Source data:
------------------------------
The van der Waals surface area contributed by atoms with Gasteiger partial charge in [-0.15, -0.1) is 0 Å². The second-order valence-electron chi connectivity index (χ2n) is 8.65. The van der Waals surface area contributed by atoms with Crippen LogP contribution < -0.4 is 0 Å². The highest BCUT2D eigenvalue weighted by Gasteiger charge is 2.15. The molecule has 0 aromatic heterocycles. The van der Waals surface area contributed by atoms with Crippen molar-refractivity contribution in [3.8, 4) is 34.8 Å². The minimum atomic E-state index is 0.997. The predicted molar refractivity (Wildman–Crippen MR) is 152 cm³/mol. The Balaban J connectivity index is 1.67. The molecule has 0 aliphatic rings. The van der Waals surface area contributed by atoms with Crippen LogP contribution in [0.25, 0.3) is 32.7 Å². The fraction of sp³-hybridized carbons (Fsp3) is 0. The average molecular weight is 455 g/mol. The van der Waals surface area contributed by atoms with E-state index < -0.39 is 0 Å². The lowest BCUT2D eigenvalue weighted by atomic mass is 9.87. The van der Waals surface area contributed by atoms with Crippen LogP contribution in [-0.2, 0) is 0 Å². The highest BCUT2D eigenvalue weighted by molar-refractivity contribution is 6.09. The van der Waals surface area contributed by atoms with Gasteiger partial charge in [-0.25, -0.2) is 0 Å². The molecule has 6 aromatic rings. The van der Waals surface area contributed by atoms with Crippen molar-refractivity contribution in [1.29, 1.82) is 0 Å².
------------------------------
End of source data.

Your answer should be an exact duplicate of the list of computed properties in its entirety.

The van der Waals surface area contributed by atoms with Gasteiger partial charge in [-0.15, -0.1) is 0 Å². The second-order valence-electron chi connectivity index (χ2n) is 8.65. The van der Waals surface area contributed by atoms with Crippen LogP contribution < -0.4 is 0 Å². The highest BCUT2D eigenvalue weighted by Gasteiger charge is 2.15. The molecule has 0 aromatic heterocycles. The van der Waals surface area contributed by atoms with Crippen molar-refractivity contribution in [3.8, 4) is 34.8 Å². The minimum atomic E-state index is 0.997. The predicted molar refractivity (Wildman–Crippen MR) is 152 cm³/mol. The Balaban J connectivity index is 1.67. The molecule has 0 aliphatic rings. The van der Waals surface area contributed by atoms with Crippen LogP contribution in [0.25, 0.3) is 32.7 Å². The fraction of sp³-hybridized carbons (Fsp3) is 0. The average molecular weight is 455 g/mol. The van der Waals surface area contributed by atoms with E-state index < -0.39 is 0 Å². The lowest BCUT2D eigenvalue weighted by atomic mass is 9.87. The van der Waals surface area contributed by atoms with Crippen LogP contribution in [-0.2, 0) is 0 Å². The highest BCUT2D eigenvalue weighted by molar-refractivity contribution is 6.09. The van der Waals surface area contributed by atoms with Gasteiger partial charge in [-0.25, -0.2) is 0 Å². The molecule has 6 aromatic rings. The van der Waals surface area contributed by atoms with Crippen molar-refractivity contribution in [1.29, 1.82) is 0 Å².